The doctor I had been seeing referred me to a hospital in London when I moved because it was easier and they agreed to see me despite still only being 17. I went to see them and started trying Gabapentin but didn’t really seem to help. I was also told I should see the specialist pain physiotherapist there. I started seeing her and we were trying to increase movement in my foot, I always tried so hard several times a day, every day but there wasn’t much improvement. She suggested hydrotherapy but since having CRPS I find it hard getting my foot wet, whether that be putting my foot in water or putting the water on my foot I still found it agonising, so we never really got that far. I was also referred to the specialist pain psychologist which I found quite useful. I had two weeks off from work in the August, so I decided to go back home to see my family for that time. I had such a great time but towards the end of my time at home, a small black dot appeared on the top of my foot. Luckily I was due to see my consultant a few days later and I was told if it got worse to call them and go back.

As time went on and I got back to work, this tiny black dot started to collapse inwards upon itself. Obviously I called and went back the next day and they agreed it was an ulcer and to dress it was the best option. Maybe it’s just me, however even though it was a solution to heal it, it just wasn’t possible. Many people don’t understand this saying I don’t want to get better or something but that’s ridiculous of course I do! That’s all I want – to be better, to be me. So we tried so many ways of trying to put the dressing on, anaesthetic creams, Entonox, about 10 types of dressings but it wasn’t possible. Since my CRPS started I have always managed to put my socks and shoes on, of course with a lot of pain but I still managed to do it. Rather unwisely I tried to carry on, but the ulcer just kept getting bigger and bigger and because I couldn’t wash off any of the blood it really wasn’t a pretty sight. Then I could no longer continue to do my job so I was signed off sick, and this was so hard for me to take because it is what I used to keep me going. I went to see various different people and had various tests done to try and find a cause or just anything to help but nothing was really found. I was always told to go to A&E if I felt unwell, with a high temperature, hot or cold sweats, all signs of infection. About a month after the ulcer go really bad I went along to A&E with all of those kind of symptoms. Though they said it’s a good job I went I do really regret it. When I got there everyone was try to touch my foot or clean it or whatever no matter how many times I told them “Please don’t touch my foot I have CRPS!” I really did feel scared because nobody seemed to understand. I was put on IV antibiotics and had to go to the acute assessment unit (AAU). So I hardly slept that’s night typical hospitals but then in the morning there was worse to come. When the morning staff came on I was actually sleeping and they came over and started touching my foot, I was screaming but that didn’t make any difference. I kept saying that no meant no but that didn’t make any difference. Anyway in the afternoon the doctors came and went then I asked when I could go. I was told that the doctors wanted me to stay another night. I’m not afraid to admit I discharged myself that night the only reason they wanted me to stay was to clean my foot. They refused to bring the self-discharge papers until 10pm in the hope I’d stay. But I went home with no antibiotics, but I was seeing my consultant two days later I just had to get away from there.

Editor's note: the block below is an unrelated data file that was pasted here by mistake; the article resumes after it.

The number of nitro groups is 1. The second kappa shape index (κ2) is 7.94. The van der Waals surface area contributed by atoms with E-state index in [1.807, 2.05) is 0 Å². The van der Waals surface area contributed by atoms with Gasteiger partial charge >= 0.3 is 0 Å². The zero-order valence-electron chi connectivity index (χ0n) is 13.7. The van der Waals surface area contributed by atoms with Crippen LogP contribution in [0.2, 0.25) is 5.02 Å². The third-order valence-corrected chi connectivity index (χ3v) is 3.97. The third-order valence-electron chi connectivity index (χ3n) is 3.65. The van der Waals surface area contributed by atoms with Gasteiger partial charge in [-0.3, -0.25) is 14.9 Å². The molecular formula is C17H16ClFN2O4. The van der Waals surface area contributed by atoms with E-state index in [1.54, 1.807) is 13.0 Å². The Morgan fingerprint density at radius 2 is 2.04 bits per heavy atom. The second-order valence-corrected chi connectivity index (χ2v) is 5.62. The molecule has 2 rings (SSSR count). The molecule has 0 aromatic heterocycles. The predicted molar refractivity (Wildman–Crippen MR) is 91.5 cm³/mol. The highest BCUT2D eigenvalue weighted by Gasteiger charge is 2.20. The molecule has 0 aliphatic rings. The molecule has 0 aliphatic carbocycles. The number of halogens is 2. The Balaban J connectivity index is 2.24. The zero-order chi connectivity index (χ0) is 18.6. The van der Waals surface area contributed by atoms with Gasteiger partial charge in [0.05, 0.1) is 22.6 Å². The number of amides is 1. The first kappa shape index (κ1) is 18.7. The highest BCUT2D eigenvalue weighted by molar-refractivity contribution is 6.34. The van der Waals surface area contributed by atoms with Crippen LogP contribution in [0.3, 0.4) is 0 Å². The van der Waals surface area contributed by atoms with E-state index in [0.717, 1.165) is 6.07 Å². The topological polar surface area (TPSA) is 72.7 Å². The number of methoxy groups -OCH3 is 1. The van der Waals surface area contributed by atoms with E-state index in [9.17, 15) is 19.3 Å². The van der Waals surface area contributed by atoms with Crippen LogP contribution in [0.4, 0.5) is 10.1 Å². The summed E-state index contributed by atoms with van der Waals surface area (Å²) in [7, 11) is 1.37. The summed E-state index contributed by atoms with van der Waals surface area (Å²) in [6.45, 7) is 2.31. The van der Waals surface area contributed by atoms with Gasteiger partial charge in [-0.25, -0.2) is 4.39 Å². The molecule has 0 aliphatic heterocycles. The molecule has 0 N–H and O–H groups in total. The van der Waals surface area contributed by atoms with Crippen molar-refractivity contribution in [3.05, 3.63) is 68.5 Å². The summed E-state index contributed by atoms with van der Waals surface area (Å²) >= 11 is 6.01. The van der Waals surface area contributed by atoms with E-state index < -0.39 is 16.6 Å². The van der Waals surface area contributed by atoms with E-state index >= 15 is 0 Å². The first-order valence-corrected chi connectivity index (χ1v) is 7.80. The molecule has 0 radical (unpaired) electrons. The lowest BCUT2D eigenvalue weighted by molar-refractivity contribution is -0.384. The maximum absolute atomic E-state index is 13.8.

Things just kept getting worse so a date for surgery was set, 7th October, two days after my 18th birthday. Not exactly ideal but had to be done. The surgery went well I had an epidural for a few days afterwards, my whole foot was cleaned and flaps of skin and a skin graft were used to cover the area of the ulcer. I was discharged about a week later with no further complications. I was told to soak it in water and although I couldn’t do this previously I did manage a few times with great struggle but I couldn’t face it being how bad it was before. About a week later, the graft started to fail, I was so upset. I felt like things had gone in the right direction, maybe I got my hopes up too much, I’m not sure. Once the graft had started to fail, it fell off quick and the gap it left started to open up in a similar way to the one before.

On 11th November I went back to have another operation to try and help heal the hole left by the graft. Again more flaps of skin moved round but on a much bigger scale. Again afterwards I had an epidural, I have to say it was the most pleasant sensation I ever remember. ABSOLUTELY NO PAIN! Though I had to have about 3 epidurals put in because they kept coming out which wasn’t so nice. I also had one tunnelled under my back so it could stay in longer. Though when I woke from this sedation I was in agony, eventually I was settled with ketamine. They placed another normal epidural in, this one was working much better. A few days went past and but then my back got so pain I could hardly move, I had blood test done and it showed signs of infection. So despite getting good pain relief, they decided they just couldn’t risk leaving it in any longer.